Mahmood Khalid says prices matter! Everyone needs an inflation forecast nowadays. Inflation measures how much more expensive goods and services have become over a specified period. But the credibility of forecasts and estimation details play a crucial role in public acceptance of predictions. Newly published PIDE research predicts inflation in the range of 10-10.5 percent (FY 2021-22) and 11-11.5 percent (first half of FY 2022-23). These estimates are on the higher side as compared to those of the State Bank and international financial institutions. But the critical point to remember is that such high inflation hurts the poorest segment of society the most and will require increased social protection allocations.
Muneeb and Chandler suggest that the ability to assess constituent sentiment, within specific geographies or demographic communities, can be critical to executing vaccine distribution initiatives. For example, in preparing a distribution strategy, healthcare providers and local government health agencies require insight into general feelings about receiving a vaccination, including within specific demographic or geographic communities. Then, as the programs roll out, sentiment analysis can help to track changes in beliefs and behaviors, as well as the success of the vaccination initiative.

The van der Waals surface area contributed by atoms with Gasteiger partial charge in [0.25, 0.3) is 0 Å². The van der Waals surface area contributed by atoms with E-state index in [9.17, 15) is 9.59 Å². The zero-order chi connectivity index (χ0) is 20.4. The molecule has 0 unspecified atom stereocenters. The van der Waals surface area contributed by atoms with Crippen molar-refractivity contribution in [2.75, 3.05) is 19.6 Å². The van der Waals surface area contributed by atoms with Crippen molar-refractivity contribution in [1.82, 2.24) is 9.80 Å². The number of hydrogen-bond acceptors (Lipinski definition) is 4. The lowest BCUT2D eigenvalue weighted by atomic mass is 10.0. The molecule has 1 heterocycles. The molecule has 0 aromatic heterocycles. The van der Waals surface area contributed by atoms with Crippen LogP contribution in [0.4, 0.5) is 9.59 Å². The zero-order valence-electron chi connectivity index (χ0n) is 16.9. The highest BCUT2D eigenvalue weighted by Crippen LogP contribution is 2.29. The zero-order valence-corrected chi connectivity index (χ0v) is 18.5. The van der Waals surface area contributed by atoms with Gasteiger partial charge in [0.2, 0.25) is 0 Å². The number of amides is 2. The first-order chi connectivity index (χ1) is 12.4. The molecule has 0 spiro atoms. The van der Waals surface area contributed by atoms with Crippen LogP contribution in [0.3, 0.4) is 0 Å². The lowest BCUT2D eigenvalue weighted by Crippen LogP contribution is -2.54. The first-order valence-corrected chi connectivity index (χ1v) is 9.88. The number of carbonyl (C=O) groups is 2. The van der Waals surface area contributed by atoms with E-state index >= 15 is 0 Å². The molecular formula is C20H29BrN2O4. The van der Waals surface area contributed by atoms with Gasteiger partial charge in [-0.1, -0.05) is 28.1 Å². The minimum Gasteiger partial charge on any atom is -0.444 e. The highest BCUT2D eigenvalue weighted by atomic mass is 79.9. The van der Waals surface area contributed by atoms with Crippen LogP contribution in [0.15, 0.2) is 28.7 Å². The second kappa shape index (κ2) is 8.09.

Despite a wealth of methods for collecting data, many policymakers have been unable to access and harness data during the pandemic. Researchers and policymakers should start laying the groundwork now for emergencies of the future, developing data-sharing agreements and privacy-protection protocols in advance to improve reaction time for such deployments in the future.
Mahesh and Gonzalo suggest that Pakistan should consider joining an Environmental Goods Agreement initiative. This will reduce trade-related tariffs and non-tariff barriers to environmental goods in case it is revived by World Trade Organization (WTO) members, as could also send a positive signal for investors in the sector. It could also consider engaging actively in any WTO negotiations to reduce restrictions to trade in environmental services sectors as well.
By Nadeem ul Haque In the post-war world, there have been many attempts at all levels—multinational, bilateral and domestic—to foster growth and development in the low income world so that these countries could catch up with their richer brethren from the industrial countries. Why has growth not been faster? What can be done to make…… Continue reading Institution-Building-The Philanthropic Approach